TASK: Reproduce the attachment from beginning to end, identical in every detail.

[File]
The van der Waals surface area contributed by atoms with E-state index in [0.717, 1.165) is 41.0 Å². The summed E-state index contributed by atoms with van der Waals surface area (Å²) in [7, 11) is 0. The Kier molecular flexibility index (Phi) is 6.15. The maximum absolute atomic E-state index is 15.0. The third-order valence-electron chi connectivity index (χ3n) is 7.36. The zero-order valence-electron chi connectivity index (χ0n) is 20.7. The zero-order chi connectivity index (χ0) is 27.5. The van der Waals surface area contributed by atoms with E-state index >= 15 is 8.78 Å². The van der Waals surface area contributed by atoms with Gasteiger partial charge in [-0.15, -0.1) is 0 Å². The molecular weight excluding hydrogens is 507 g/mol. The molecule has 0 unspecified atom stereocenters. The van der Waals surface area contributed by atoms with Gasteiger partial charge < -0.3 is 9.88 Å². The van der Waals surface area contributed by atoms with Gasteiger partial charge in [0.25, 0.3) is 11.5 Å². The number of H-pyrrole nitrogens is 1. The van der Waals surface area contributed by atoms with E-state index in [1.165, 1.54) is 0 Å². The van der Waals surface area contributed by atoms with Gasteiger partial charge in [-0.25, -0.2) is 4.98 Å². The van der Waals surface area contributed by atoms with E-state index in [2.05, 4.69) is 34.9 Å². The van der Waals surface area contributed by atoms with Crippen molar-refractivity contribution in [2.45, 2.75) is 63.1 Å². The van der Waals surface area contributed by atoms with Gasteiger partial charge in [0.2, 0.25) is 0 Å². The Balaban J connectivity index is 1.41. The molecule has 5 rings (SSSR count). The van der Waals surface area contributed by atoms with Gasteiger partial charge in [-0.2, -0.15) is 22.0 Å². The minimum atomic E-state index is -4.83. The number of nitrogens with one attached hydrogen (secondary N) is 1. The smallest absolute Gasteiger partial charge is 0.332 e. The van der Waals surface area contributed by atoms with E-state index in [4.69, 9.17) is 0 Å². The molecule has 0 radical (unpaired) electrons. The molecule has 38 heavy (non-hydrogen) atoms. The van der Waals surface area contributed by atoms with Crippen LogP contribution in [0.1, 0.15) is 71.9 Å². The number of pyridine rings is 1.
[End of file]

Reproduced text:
The van der Waals surface area contributed by atoms with E-state index in [0.717, 1.165) is 41.0 Å². The summed E-state index contributed by atoms with van der Waals surface area (Å²) in [7, 11) is 0. The Kier molecular flexibility index (Phi) is 6.15. The maximum absolute atomic E-state index is 15.0. The third-order valence-electron chi connectivity index (χ3n) is 7.36. The zero-order valence-electron chi connectivity index (χ0n) is 20.7. The zero-order chi connectivity index (χ0) is 27.5. The van der Waals surface area contributed by atoms with E-state index >= 15 is 8.78 Å². The van der Waals surface area contributed by atoms with Gasteiger partial charge in [-0.15, -0.1) is 0 Å². The molecular weight excluding hydrogens is 507 g/mol. The molecule has 0 unspecified atom stereocenters. The van der Waals surface area contributed by atoms with Gasteiger partial charge < -0.3 is 9.88 Å². The van der Waals surface area contributed by atoms with Gasteiger partial charge in [0.25, 0.3) is 11.5 Å². The number of H-pyrrole nitrogens is 1. The van der Waals surface area contributed by atoms with E-state index in [1.165, 1.54) is 0 Å². The van der Waals surface area contributed by atoms with Gasteiger partial charge in [-0.25, -0.2) is 4.98 Å². The van der Waals surface area contributed by atoms with E-state index in [2.05, 4.69) is 34.9 Å². The van der Waals surface area contributed by atoms with Crippen molar-refractivity contribution in [2.45, 2.75) is 63.1 Å². The van der Waals surface area contributed by atoms with Gasteiger partial charge in [0.2, 0.25) is 0 Å². The Balaban J connectivity index is 1.41. The molecule has 5 rings (SSSR count). The van der Waals surface area contributed by atoms with Gasteiger partial charge in [-0.2, -0.15) is 22.0 Å². The minimum atomic E-state index is -4.83. The number of nitrogens with one attached hydrogen (secondary N) is 1. The smallest absolute Gasteiger partial charge is 0.332 e. The van der Waals surface area contributed by atoms with E-state index in [4.69, 9.17) is 0 Å². The molecule has 0 radical (unpaired) electrons. The molecule has 38 heavy (non-hydrogen) atoms. The van der Waals surface area contributed by atoms with Crippen LogP contribution in [0.1, 0.15) is 71.9 Å². The number of pyridine rings is 1.